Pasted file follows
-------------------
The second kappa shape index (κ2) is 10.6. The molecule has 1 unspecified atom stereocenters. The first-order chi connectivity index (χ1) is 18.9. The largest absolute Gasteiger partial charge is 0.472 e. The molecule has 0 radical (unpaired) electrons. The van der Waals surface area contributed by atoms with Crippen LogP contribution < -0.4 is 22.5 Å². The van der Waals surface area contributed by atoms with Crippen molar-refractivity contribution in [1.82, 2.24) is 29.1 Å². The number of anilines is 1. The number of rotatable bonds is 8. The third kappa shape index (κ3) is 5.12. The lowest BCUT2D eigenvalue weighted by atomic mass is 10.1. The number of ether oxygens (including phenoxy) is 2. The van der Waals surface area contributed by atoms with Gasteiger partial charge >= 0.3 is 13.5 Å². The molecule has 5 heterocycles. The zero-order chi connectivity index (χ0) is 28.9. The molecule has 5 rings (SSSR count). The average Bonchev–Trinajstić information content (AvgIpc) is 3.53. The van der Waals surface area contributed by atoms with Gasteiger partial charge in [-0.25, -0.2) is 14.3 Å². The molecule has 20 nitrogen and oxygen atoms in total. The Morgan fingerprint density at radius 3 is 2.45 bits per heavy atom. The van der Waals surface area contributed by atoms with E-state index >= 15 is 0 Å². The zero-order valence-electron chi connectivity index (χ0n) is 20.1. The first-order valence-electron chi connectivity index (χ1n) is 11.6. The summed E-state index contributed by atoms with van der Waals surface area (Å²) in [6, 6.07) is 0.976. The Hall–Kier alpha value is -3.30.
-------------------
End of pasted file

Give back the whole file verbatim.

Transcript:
The second kappa shape index (κ2) is 10.6. The molecule has 1 unspecified atom stereocenters. The first-order chi connectivity index (χ1) is 18.9. The largest absolute Gasteiger partial charge is 0.472 e. The molecule has 0 radical (unpaired) electrons. The van der Waals surface area contributed by atoms with Crippen LogP contribution < -0.4 is 22.5 Å². The van der Waals surface area contributed by atoms with Crippen molar-refractivity contribution in [1.82, 2.24) is 29.1 Å². The number of anilines is 1. The number of rotatable bonds is 8. The third kappa shape index (κ3) is 5.12. The lowest BCUT2D eigenvalue weighted by atomic mass is 10.1. The number of ether oxygens (including phenoxy) is 2. The van der Waals surface area contributed by atoms with Gasteiger partial charge >= 0.3 is 13.5 Å². The molecule has 5 heterocycles. The zero-order chi connectivity index (χ0) is 28.9. The molecule has 5 rings (SSSR count). The average Bonchev–Trinajstić information content (AvgIpc) is 3.53. The van der Waals surface area contributed by atoms with Gasteiger partial charge in [-0.25, -0.2) is 14.3 Å². The molecule has 20 nitrogen and oxygen atoms in total. The Morgan fingerprint density at radius 3 is 2.45 bits per heavy atom. The van der Waals surface area contributed by atoms with E-state index >= 15 is 0 Å². The zero-order valence-electron chi connectivity index (χ0n) is 20.1. The first-order valence-electron chi connectivity index (χ1n) is 11.6. The summed E-state index contributed by atoms with van der Waals surface area (Å²) in [6, 6.07) is 0.976. The Hall–Kier alpha value is -3.30.